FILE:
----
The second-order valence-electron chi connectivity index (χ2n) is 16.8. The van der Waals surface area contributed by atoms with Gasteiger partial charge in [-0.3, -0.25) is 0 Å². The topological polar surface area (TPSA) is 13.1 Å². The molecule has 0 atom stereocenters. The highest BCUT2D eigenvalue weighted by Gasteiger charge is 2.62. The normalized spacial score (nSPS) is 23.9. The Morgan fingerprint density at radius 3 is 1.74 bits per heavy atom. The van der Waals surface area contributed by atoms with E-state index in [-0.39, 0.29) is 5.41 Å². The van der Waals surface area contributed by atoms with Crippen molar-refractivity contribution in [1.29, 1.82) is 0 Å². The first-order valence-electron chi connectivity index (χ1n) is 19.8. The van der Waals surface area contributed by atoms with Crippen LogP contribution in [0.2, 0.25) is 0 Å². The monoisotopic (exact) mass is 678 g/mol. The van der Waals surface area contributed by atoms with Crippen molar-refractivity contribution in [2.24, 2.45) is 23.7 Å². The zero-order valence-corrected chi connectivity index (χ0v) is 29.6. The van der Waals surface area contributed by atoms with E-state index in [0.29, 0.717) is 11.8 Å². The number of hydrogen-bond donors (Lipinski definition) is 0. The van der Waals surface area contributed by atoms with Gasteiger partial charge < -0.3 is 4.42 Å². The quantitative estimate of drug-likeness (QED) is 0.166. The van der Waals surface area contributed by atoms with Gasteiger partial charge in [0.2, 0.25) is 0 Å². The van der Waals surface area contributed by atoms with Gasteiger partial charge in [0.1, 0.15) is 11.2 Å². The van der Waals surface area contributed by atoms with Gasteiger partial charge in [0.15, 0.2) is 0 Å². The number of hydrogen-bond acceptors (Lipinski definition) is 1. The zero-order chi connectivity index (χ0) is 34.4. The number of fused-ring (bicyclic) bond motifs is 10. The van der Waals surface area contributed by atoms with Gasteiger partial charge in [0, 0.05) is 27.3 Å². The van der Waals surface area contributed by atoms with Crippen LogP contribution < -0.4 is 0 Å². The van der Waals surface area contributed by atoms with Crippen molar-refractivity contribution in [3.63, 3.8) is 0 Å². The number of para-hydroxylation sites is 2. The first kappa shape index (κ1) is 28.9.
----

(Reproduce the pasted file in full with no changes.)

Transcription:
The second-order valence-electron chi connectivity index (χ2n) is 16.8. The van der Waals surface area contributed by atoms with Gasteiger partial charge in [-0.3, -0.25) is 0 Å². The topological polar surface area (TPSA) is 13.1 Å². The molecule has 0 atom stereocenters. The highest BCUT2D eigenvalue weighted by Gasteiger charge is 2.62. The normalized spacial score (nSPS) is 23.9. The Morgan fingerprint density at radius 3 is 1.74 bits per heavy atom. The van der Waals surface area contributed by atoms with E-state index in [-0.39, 0.29) is 5.41 Å². The van der Waals surface area contributed by atoms with Crippen molar-refractivity contribution in [1.29, 1.82) is 0 Å². The first-order valence-electron chi connectivity index (χ1n) is 19.8. The van der Waals surface area contributed by atoms with Crippen LogP contribution in [0.2, 0.25) is 0 Å². The monoisotopic (exact) mass is 678 g/mol. The van der Waals surface area contributed by atoms with Crippen molar-refractivity contribution in [2.24, 2.45) is 23.7 Å². The zero-order valence-corrected chi connectivity index (χ0v) is 29.6. The van der Waals surface area contributed by atoms with E-state index in [0.29, 0.717) is 11.8 Å². The number of hydrogen-bond donors (Lipinski definition) is 0. The van der Waals surface area contributed by atoms with Gasteiger partial charge < -0.3 is 4.42 Å². The quantitative estimate of drug-likeness (QED) is 0.166. The van der Waals surface area contributed by atoms with Gasteiger partial charge in [0.2, 0.25) is 0 Å². The van der Waals surface area contributed by atoms with Gasteiger partial charge in [0.1, 0.15) is 11.2 Å². The van der Waals surface area contributed by atoms with Gasteiger partial charge in [0.15, 0.2) is 0 Å². The number of hydrogen-bond acceptors (Lipinski definition) is 1. The zero-order chi connectivity index (χ0) is 34.4. The number of fused-ring (bicyclic) bond motifs is 10. The van der Waals surface area contributed by atoms with Gasteiger partial charge in [0, 0.05) is 27.3 Å². The van der Waals surface area contributed by atoms with Crippen LogP contribution < -0.4 is 0 Å². The van der Waals surface area contributed by atoms with Crippen molar-refractivity contribution in [3.63, 3.8) is 0 Å². The number of para-hydroxylation sites is 2. The first kappa shape index (κ1) is 28.9.